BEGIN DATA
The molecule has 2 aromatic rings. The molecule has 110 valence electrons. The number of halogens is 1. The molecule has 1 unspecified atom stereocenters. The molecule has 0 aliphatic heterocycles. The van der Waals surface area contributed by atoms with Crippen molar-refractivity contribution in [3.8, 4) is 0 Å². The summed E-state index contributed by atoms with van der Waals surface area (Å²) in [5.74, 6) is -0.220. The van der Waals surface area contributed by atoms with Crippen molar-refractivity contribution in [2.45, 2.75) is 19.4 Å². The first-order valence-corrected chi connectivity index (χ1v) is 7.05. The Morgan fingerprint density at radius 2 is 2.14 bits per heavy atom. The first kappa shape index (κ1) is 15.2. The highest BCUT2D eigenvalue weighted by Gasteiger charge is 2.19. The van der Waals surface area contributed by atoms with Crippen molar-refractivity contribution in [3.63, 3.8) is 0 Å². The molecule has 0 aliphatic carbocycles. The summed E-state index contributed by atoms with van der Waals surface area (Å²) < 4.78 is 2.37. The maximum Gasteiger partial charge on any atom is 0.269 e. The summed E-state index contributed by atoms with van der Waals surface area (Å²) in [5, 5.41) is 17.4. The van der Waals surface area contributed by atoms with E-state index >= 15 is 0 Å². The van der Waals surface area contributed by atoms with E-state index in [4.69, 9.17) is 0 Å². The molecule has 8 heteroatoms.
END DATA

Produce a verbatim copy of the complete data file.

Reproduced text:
The molecule has 2 aromatic rings. The molecule has 110 valence electrons. The number of halogens is 1. The molecule has 1 unspecified atom stereocenters. The molecule has 0 aliphatic heterocycles. The van der Waals surface area contributed by atoms with Crippen molar-refractivity contribution in [3.8, 4) is 0 Å². The summed E-state index contributed by atoms with van der Waals surface area (Å²) in [5.74, 6) is -0.220. The van der Waals surface area contributed by atoms with Crippen molar-refractivity contribution in [2.45, 2.75) is 19.4 Å². The first-order valence-corrected chi connectivity index (χ1v) is 7.05. The Morgan fingerprint density at radius 2 is 2.14 bits per heavy atom. The first kappa shape index (κ1) is 15.2. The highest BCUT2D eigenvalue weighted by Gasteiger charge is 2.19. The van der Waals surface area contributed by atoms with Crippen molar-refractivity contribution in [3.63, 3.8) is 0 Å². The molecule has 0 aliphatic carbocycles. The summed E-state index contributed by atoms with van der Waals surface area (Å²) < 4.78 is 2.37. The maximum Gasteiger partial charge on any atom is 0.269 e. The summed E-state index contributed by atoms with van der Waals surface area (Å²) in [5, 5.41) is 17.4. The van der Waals surface area contributed by atoms with E-state index >= 15 is 0 Å². The van der Waals surface area contributed by atoms with E-state index in [4.69, 9.17) is 0 Å². The molecule has 8 heteroatoms.